|04-12-2009, 08:36 PM||#1|
Ring of Famer
Join Date: May 2004
Another Electoral College prank
Here's a Opinion piece from Mike Rosen at the Denver Post a couple weeks back. Some of you outside of Colorado may not have heard about this. Thought it was an interesting ploy by Democrats to bypass the electoral college.
Like the "undead" returning from the grave in your typical vampire movie, the perennial campaign of Democrats in the Colorado legislature to sabotage the Electoral College is back.
House Bill 1299, which passed the House on Tuesday in a party-line vote, is a virtual rewrite of earlier failed efforts: Senate Bill 46 in 2007 and House Bill 223 in 2006.
It would commit Colorado to a compact of states that pledge to cast all their electoral votes for whichever presidential candidate gets the most popular votes, nationally, regardless of who gets the most votes in our state.
In other words, Coloradans would risk sacrificing their own choice for president to the whims of voters in other states.
For example, suppose a majority of Coloradans vote, let's say, for Mitt Romney in 2012 with Barack Obama finishing a distant second (I can hope, can't I?). Romney goes on to win in 34 other states, runs up a majority of Electoral College votes and would normally be elected president.
Obama wins in only 15 Democrat "blue" states like California, New York and Illinois. But because the large populations in those states produce more popular votes for Obama than Romney, Coloradans are forced to cast all our electoral votes to him, with none going to the Colorado winner, Romney. Consequently, the states of the compact dictate the outcome of the election, the Electoral College is subverted and a candidate lacking in broad, national support wins the presidency.
The supporters of this goofy idea are overwhelmingly liberal Democrats. Their overriding goal is to win the presidency for their party by any means. They believe this will be easier if they can circumvent the Electoral College which leverages the voice of less populous states that tend to vote Republican. HB 1299 contrives to tip the scales in favor of northeastern states and California with large Democratic majorities in heavily populated cities.
As a matter of ideology, liberal populists disapprove of the Electoral College, preferring a national popular vote for president. They say that's the way it's supposed to be in a democracy. But we are not a democracy — never have been, and most definitely never should be.
The Founders abhorred pure democracy, and purposefully created a constitutional republic, an ingenious combination of democratic institutions and, yes, anti-democratic safeguards like a Bill of Rights to protect individuals from the tyranny of the majority; representative government, filtering majoritarian passions; a Senate with two seats for each state, regardless of population; federalism; the separation of powers; judicial review; the presidential veto; and the Electoral College.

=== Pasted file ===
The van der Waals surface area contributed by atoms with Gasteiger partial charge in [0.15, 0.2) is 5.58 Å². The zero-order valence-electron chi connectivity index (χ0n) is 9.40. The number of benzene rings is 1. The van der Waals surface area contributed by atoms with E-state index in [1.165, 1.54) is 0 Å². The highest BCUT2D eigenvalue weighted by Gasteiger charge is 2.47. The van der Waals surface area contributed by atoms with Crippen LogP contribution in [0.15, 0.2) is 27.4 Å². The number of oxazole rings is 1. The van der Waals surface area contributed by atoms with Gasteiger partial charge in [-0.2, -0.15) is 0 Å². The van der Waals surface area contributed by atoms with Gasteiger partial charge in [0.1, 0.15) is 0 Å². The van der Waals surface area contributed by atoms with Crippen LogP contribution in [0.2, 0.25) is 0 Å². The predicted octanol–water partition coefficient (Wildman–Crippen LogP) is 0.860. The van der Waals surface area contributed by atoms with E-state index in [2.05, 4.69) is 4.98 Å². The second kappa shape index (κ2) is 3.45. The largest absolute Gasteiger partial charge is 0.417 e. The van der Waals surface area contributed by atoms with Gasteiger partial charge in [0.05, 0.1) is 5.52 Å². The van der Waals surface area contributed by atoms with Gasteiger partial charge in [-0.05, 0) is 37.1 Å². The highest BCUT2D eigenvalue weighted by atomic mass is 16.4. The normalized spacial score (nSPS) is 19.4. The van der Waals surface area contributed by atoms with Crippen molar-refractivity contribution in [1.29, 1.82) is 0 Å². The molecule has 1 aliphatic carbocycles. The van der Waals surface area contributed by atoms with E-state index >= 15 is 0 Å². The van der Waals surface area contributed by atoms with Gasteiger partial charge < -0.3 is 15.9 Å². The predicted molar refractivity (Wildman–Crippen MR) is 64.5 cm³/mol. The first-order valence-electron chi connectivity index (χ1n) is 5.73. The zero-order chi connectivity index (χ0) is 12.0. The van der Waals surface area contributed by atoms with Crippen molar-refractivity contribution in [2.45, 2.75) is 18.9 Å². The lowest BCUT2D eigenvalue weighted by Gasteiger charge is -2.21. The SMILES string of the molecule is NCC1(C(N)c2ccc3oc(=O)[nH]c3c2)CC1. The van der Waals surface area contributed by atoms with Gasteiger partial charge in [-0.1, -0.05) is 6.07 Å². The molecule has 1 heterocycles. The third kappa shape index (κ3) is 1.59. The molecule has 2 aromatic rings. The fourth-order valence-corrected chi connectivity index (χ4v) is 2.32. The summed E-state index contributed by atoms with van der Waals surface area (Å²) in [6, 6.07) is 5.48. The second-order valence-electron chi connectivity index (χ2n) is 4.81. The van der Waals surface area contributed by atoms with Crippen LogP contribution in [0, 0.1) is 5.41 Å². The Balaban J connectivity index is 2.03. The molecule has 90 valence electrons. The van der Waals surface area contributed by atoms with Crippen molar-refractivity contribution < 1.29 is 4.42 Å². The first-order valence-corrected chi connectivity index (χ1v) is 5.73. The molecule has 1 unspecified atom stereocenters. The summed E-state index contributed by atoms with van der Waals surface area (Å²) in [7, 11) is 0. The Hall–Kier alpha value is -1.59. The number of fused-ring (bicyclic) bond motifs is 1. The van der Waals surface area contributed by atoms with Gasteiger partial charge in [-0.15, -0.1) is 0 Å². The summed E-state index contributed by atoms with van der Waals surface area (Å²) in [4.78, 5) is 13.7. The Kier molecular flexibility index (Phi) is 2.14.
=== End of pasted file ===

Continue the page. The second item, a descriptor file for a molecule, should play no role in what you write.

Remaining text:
We're not a collective, amorphous blob, but a confederation of individual states, each retaining some sovereign powers, unique qualities, values and agendas. The Electoral College is a constant reminder of that. We do not now have, nor have we ever had a national popular vote for president.
We have 51 separate elections in each of the states and the District of Columbia to determine how electoral votes are cast. It's only out of idle curiosity, devoid of legal status, that we aggregate those 51 election results to produce a national total. It has no Constitutional or legal standing.
HB 1299 would render Colorado irrelevant. Why would a candidate waste time and resources here to pick up a small differential of several thousand votes from Colorado's 2 million, when more than 20 million votes are at stake in New York and California?
Doing away with the Electoral College, straightforwardly, by amending the U.S. Constitution would require ratification by three-quarters of the states. The Democrats who continue to resurrect this interstate compact conspiracy know there are enough small states to block any such amendment to the Constitution. So they've come up with this cynical ploy.
Colorado should refuse to be a party to it.
|04-14-2009, 10:23 PM||#3|
Famer of Rings
Join Date: Oct 2004
Location: Lake Forest, Orange County, Calif.
This is why our way, currently, is the best way for figuring out who is our president. It only takes a candidate to purpose ideas based on the most populated states. Look at it this way; If you can promise NY, Calif, Illinois and such of porkbarrel projects for those states, there would be massive tip of voters for that candidate. With our current system, the candidate can only get the max delegates out of that state regardless of how many votes. What Colorado is doing is deceitful to the voters. I could see a proposition overturning this one come November or the following year.